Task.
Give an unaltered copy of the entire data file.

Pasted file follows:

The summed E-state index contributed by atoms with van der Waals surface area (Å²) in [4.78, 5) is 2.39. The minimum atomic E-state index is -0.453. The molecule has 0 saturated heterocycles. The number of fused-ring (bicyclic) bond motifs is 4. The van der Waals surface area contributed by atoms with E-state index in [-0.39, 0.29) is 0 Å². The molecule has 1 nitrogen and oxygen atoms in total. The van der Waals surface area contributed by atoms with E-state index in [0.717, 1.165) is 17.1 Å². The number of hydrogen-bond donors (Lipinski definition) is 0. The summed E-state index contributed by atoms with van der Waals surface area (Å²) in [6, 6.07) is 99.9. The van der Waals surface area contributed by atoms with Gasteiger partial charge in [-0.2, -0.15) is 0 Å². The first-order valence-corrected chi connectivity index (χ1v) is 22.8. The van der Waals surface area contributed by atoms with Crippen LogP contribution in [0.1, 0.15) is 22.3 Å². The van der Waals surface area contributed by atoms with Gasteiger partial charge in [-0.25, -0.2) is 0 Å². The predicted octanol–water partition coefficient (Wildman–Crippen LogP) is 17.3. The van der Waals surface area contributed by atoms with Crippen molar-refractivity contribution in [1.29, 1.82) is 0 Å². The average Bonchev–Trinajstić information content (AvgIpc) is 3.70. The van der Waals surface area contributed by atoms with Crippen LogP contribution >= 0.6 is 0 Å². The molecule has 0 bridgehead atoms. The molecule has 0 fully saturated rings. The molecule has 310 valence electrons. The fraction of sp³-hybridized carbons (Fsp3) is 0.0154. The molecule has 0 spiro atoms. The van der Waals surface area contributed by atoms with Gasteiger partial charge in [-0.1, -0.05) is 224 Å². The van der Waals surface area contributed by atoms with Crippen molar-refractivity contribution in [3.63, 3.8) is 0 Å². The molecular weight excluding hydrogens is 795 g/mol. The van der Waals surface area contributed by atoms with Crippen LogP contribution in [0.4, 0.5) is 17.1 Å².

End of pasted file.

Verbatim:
The summed E-state index contributed by atoms with van der Waals surface area (Å²) in [4.78, 5) is 2.39. The minimum atomic E-state index is -0.453. The molecule has 0 saturated heterocycles. The number of fused-ring (bicyclic) bond motifs is 4. The van der Waals surface area contributed by atoms with E-state index in [-0.39, 0.29) is 0 Å². The molecule has 1 nitrogen and oxygen atoms in total. The van der Waals surface area contributed by atoms with E-state index in [0.717, 1.165) is 17.1 Å². The number of hydrogen-bond donors (Lipinski definition) is 0. The summed E-state index contributed by atoms with van der Waals surface area (Å²) in [6, 6.07) is 99.9. The van der Waals surface area contributed by atoms with Gasteiger partial charge in [-0.2, -0.15) is 0 Å². The first-order valence-corrected chi connectivity index (χ1v) is 22.8. The van der Waals surface area contributed by atoms with Crippen LogP contribution in [0.1, 0.15) is 22.3 Å². The van der Waals surface area contributed by atoms with Gasteiger partial charge in [-0.25, -0.2) is 0 Å². The predicted octanol–water partition coefficient (Wildman–Crippen LogP) is 17.3. The van der Waals surface area contributed by atoms with Crippen molar-refractivity contribution in [1.29, 1.82) is 0 Å². The average Bonchev–Trinajstić information content (AvgIpc) is 3.70. The van der Waals surface area contributed by atoms with Crippen LogP contribution >= 0.6 is 0 Å². The molecule has 0 bridgehead atoms. The molecule has 0 fully saturated rings. The molecule has 310 valence electrons. The fraction of sp³-hybridized carbons (Fsp3) is 0.0154. The molecule has 0 spiro atoms. The van der Waals surface area contributed by atoms with Gasteiger partial charge in [-0.1, -0.05) is 224 Å². The van der Waals surface area contributed by atoms with Crippen molar-refractivity contribution in [3.63, 3.8) is 0 Å². The molecular weight excluding hydrogens is 795 g/mol. The van der Waals surface area contributed by atoms with Crippen LogP contribution in [0.4, 0.5) is 17.1 Å².